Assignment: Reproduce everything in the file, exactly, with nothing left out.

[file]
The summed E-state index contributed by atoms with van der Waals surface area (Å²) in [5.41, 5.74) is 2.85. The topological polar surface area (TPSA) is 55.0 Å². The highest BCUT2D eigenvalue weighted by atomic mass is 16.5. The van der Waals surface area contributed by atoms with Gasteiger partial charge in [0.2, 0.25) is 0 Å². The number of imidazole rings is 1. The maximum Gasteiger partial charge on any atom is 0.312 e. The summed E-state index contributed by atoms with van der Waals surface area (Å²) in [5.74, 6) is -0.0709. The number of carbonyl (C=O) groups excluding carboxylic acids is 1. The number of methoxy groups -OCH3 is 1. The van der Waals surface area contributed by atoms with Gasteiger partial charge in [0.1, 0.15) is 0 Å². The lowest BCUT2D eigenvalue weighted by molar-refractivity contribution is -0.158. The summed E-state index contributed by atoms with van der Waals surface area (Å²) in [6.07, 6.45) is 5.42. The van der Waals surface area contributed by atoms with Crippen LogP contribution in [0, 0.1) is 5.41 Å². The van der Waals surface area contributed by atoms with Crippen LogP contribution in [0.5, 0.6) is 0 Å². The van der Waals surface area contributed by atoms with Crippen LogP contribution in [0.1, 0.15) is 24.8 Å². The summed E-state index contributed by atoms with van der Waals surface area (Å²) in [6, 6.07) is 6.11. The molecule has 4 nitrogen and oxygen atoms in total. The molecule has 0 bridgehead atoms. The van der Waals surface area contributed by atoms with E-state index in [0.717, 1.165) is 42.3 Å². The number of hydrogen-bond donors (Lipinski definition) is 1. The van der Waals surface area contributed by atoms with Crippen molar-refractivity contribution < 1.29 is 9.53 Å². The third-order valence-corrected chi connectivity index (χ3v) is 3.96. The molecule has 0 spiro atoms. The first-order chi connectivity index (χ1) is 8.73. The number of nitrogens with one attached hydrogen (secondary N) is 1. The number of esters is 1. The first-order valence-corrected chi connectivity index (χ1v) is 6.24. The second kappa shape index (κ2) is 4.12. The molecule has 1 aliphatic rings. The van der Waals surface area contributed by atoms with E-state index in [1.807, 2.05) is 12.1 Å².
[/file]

The summed E-state index contributed by atoms with van der Waals surface area (Å²) in [5.41, 5.74) is 2.85. The topological polar surface area (TPSA) is 55.0 Å². The highest BCUT2D eigenvalue weighted by atomic mass is 16.5. The van der Waals surface area contributed by atoms with Gasteiger partial charge in [0.2, 0.25) is 0 Å². The number of imidazole rings is 1. The maximum Gasteiger partial charge on any atom is 0.312 e. The summed E-state index contributed by atoms with van der Waals surface area (Å²) in [5.74, 6) is -0.0709. The number of carbonyl (C=O) groups excluding carboxylic acids is 1. The number of methoxy groups -OCH3 is 1. The van der Waals surface area contributed by atoms with Gasteiger partial charge in [0.1, 0.15) is 0 Å². The lowest BCUT2D eigenvalue weighted by molar-refractivity contribution is -0.158. The summed E-state index contributed by atoms with van der Waals surface area (Å²) in [6.07, 6.45) is 5.42. The van der Waals surface area contributed by atoms with Crippen LogP contribution in [0, 0.1) is 5.41 Å². The van der Waals surface area contributed by atoms with Crippen LogP contribution in [0.5, 0.6) is 0 Å². The van der Waals surface area contributed by atoms with Crippen LogP contribution in [0.1, 0.15) is 24.8 Å². The summed E-state index contributed by atoms with van der Waals surface area (Å²) in [6, 6.07) is 6.11. The molecule has 4 nitrogen and oxygen atoms in total. The molecule has 0 bridgehead atoms. The van der Waals surface area contributed by atoms with E-state index in [0.717, 1.165) is 42.3 Å². The number of hydrogen-bond donors (Lipinski definition) is 1. The van der Waals surface area contributed by atoms with Crippen molar-refractivity contribution < 1.29 is 9.53 Å². The third-order valence-corrected chi connectivity index (χ3v) is 3.96. The molecule has 0 spiro atoms. The first-order chi connectivity index (χ1) is 8.73. The number of nitrogens with one attached hydrogen (secondary N) is 1. The number of esters is 1. The first-order valence-corrected chi connectivity index (χ1v) is 6.24. The second kappa shape index (κ2) is 4.12. The molecule has 1 aliphatic rings. The van der Waals surface area contributed by atoms with E-state index in [1.807, 2.05) is 12.1 Å².